End of life tyres (ELT) are an issue in every country in the world and each nation has its own model for dealing with ELT. These models vary from a completely free market solution, to tightly controlled ELT management through a single overarching waste body.
In Europe the UK and Germany follow a free market model and agencies in both countries claim that their method of approach works, yet in both markets there are both still instances of tyre dumping, and shortages of tyres for the development of recycling projects.
Elsewhere in Europe a managed system, in one format or another, is used to deal with ELT, with varying degrees of success. But here the directed valorisation to favoured processes can and does restrict the development of new and more efficient routes to recycling.
Dr. Valerie Shulman of the European Tyre Recycling Association (ETRA) asks “Has producer responsibility proven successful with tyres in the EU? Have other models performed better? The answer is complicated. In states where the tyres are primarily imported, and the system includes all of the partners in the system, and is by the proximity principle in terms of collection and treatment, as in the North, i.e, Sweden, Finland, Norway, the answer is a resounding yes. In states where the tyres are primarily produced within the EU, and the system s only members of one sector rather than all partners, and does not abide by the proximity principle in terms of collection and treatment, i.e, France, Italy, Portugal, the answer is an equally resounding no. However, there are other systems currently available within the EU which are also successful because they adhere to the concept of inclusion and the proximity principle, and still others available outside of the EU, e.g., South Africa, Australia, and others – where the answer is also yes – for similar reasons”.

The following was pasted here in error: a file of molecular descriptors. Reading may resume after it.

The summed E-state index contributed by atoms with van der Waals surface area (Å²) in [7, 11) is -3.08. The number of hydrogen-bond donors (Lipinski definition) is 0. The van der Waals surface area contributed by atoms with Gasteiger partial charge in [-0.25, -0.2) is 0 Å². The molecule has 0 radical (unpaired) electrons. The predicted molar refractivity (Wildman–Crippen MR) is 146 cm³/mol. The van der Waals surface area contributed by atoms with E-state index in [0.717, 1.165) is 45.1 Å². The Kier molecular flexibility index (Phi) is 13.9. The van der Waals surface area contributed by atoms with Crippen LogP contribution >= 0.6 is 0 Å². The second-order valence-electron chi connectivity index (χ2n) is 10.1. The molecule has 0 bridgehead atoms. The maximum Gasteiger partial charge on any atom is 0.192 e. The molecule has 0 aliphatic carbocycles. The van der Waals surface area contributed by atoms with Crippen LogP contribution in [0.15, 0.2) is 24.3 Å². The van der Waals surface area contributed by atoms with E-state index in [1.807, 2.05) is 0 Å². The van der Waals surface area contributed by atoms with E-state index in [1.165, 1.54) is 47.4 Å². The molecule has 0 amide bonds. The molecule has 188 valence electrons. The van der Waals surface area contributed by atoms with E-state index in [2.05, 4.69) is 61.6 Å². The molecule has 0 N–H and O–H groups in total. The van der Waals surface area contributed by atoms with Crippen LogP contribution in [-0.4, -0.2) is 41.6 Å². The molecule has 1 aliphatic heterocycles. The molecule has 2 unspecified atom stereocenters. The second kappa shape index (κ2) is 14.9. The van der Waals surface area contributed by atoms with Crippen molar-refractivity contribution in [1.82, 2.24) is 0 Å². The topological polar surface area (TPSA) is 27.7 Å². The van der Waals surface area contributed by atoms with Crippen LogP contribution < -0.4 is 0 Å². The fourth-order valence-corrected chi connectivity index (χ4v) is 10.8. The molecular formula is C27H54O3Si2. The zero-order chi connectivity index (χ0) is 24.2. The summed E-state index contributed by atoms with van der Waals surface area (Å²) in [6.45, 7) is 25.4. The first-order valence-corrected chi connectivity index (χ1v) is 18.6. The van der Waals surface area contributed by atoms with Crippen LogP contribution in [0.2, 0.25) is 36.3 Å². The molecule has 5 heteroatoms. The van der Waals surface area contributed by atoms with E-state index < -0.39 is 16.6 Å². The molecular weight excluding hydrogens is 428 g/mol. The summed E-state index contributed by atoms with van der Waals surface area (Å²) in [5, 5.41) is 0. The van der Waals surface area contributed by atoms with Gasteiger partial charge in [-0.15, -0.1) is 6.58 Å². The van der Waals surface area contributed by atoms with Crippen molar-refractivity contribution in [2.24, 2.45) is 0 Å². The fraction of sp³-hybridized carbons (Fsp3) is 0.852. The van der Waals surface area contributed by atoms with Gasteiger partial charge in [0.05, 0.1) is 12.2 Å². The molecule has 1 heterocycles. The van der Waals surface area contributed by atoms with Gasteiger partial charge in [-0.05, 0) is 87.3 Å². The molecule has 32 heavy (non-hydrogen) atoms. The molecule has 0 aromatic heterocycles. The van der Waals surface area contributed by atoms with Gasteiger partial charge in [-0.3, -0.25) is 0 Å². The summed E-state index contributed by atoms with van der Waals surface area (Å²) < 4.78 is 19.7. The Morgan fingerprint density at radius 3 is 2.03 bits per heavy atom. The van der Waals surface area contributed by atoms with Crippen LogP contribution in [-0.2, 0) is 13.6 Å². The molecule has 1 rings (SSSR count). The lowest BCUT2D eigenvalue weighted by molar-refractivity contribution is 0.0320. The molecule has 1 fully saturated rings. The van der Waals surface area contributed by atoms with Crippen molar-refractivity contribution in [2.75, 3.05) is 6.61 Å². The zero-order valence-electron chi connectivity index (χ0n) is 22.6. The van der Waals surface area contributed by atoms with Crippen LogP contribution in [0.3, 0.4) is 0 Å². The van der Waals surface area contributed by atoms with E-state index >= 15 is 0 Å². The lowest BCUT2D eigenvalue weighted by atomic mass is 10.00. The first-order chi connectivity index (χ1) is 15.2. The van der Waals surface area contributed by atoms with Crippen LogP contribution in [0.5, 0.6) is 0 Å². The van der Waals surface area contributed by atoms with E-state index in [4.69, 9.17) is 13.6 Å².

The 22nd ETRA Conference, Brussels, 25th-27th March, will see discussion of the subject with speakers from the UK, South Africa, Australia and other markets. Processors facing feedstock supply issues will have the opportunity to question the status quo and through discussion and debate move towards more effective and more environmentally sound solutions to the ELT problem in Europe, and by extension, worldwide.